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TUESDAY 1PM

Boo Saville
TUESDAY 1PM, 2021
Oil on canvas board in painted wooden frame 
17 1/2 x 13 1/2 in.

THURSDAY 11AM

Boo Saville
THURSDAY 11AM, 2021
Oil on canvas board in painted wooden frame 
17 1/2 x 13 1/2 in.

Boo Saville
NAIAD

Boo Saville
NAIAD, 2021
Oil on canvas
51 x 43 in.

STYX

Boo Saville
STYX, 2021
Oil on canvas
51 x 43 in.

LAPETUS

Boo Saville
LAPETUS, 2021
Oil on canvas
51 x 43 in.

KIVIUQ

Boo Saville
KIVIUQ, 2021
Oil on canvas
71 x 63 in.

HI'IAKA

Boo Saville
HI'IAKA, 2021
Oil on canvas
71 x 63 in.

TURN

Boo Saville
TURN, 2021
Oil on canvas board in wooden frame
13 x 11 x 1 in.

TEETH

Boo Saville
TEETH, 2021
Oil on canvas board in wooden frame
13 x 11 x 1 in.

SNAIL

Boo Saville
SNAIL, 2021
Oil on canvas board in wooden frame
13 x 11 x 1 in.

PORTAL

Boo Saville
PORTAL, 2020
Oil on canvas board in wooden frame
13 x 11 x 1 in.

LOTS

Boo Saville
LOTS, 2021
Oil on canvas board in wooden frame
13 x 11 x 1 in.

SNAIL

Boo Saville
SNAIL, 2021
Oil on canvas board in wooden frame
13 x 11 x 1 in.
 

Davidson Gallery proudly presents The Smoke Detector and the Watchtower, an exhibition of new paintings by Boo Saville. The exhibition features 15 new color field and dichromatic figurative works by Saville painted over the last year and a half. The show title is taken from the book The Body Keeps the Score, by Dr. Bessel Van der Kolk, a psychiatrist and leading scholar and researcher of post-traumatic stress and its effects. Saville read Van der Kolk’s book during the lockdown in the UK and was drawn to the ways in which the book explores how traumatic events and experiences change the way people perceive the world.
 

Van der Kolk uses the terms ‘smoke detector’ and ‘watchtower’ to refer to two parts of the human brain, the amygdala and the prefrontal cortex, respectively. The amygdala controls some of our primitive impulses – intuition, fear, and sensation. The prefrontal cortex determines our reactions to our environments. These separate but connected systems serve as the starting point for Saville’s two divergent series of paintings that exist in the same body of work: expansive color fields and figurative or descriptive monochromatic paintings. For Saville, the works are deeply personal; the artist remembers dreaming exclusively in black and white as a child, for instance. Thus, the figurative works take on a somewhat surreal quality of that liminal state, bordering on photorealist but being devoid of color. Meanwhile, the abstracts are pure emotion, stemming from the subconscious and filled with Saville’s own experiences ranging from joy to personal loss.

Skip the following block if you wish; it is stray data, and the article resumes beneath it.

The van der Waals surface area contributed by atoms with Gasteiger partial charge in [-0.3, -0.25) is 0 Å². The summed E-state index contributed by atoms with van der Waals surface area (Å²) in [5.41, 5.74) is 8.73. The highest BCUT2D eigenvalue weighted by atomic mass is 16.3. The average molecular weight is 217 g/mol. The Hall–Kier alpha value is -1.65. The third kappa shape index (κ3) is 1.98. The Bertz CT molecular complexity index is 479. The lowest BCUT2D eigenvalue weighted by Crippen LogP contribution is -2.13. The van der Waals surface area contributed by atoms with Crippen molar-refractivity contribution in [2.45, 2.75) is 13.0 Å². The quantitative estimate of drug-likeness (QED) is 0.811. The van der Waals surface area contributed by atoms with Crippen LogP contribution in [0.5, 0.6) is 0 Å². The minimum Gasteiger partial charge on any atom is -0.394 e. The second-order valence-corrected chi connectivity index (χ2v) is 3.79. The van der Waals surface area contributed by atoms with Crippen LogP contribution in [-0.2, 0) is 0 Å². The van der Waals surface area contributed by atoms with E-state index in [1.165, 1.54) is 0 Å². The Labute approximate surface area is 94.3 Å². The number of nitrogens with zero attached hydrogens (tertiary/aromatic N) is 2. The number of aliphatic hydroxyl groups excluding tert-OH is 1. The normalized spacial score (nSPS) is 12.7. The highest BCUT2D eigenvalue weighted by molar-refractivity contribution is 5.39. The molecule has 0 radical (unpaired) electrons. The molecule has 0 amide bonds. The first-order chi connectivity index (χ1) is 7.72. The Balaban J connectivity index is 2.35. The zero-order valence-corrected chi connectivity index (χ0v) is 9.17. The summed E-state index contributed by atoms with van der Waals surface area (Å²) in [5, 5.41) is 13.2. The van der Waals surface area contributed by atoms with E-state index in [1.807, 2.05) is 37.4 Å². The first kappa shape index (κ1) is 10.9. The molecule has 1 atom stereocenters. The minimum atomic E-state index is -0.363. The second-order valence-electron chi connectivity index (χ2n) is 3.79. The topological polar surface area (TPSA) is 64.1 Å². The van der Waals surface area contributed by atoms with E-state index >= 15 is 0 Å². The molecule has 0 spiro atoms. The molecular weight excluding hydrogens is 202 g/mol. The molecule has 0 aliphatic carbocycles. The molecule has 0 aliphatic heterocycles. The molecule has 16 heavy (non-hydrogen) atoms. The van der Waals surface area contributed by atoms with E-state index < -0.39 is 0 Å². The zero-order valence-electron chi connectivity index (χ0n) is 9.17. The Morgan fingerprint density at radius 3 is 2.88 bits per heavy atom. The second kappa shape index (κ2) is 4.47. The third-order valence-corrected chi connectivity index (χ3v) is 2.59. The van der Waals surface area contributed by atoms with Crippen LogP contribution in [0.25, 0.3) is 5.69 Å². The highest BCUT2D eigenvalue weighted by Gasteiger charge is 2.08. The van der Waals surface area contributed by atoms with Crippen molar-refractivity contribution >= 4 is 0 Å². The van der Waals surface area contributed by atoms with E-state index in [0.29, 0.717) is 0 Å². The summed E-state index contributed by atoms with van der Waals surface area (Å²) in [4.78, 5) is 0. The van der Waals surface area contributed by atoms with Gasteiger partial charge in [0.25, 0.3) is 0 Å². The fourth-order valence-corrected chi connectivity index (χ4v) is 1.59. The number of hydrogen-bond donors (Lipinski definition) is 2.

Saville has arranged the work into three areas: Time, Metaphor, and Moons. This method is a useful way to catalog and categorize different areas of painting but also addresses the invisible forces that shift and direct the world around us. She has added frames to some of the works which serve to represent the reduced boundaries of our lives during lockdown, the seemingly ever-present frame around our computer screens, and even the encasing of our skull around our brain housing the cognitive systems that experience the changing world.
 

Boo Saville (British, b.1980) graduated from the Slade School of Fine Art, London, in 2004. Saville’s solo exhibitions includeChimera, Davidson Gallery, New York (2017),Polycephaly, TJ Boulting, London (2014), Idolum, Studio Giangaleazzo Visconti, Milan (2010), and Laid Bare, Martin Summers Fine Art, London (2008). Saville was a nominee for the Sovereign Painting Prize in both 2007 and 2011, and in 2008, she worked on a residency at the Cité Internationale des Arts, Paris, and was included in the group exhibition True Colours at Newport Street Gallery in London. Saville’s work has been acquired by collections including the Museum of New and Old Art, Tasmania; Wadsworth Atheneum Museum of Art; Murderme; Soho House; and Collezione Maramotti. She is featured in Francesca Gavin’s books Hell Bound: New Gothic Art(2008),100 New Artists(2011), and50Contemporary Women Artists(2018). Saville lives and works in Margate, England; this is her second solo exhibition at Davidson Gallery.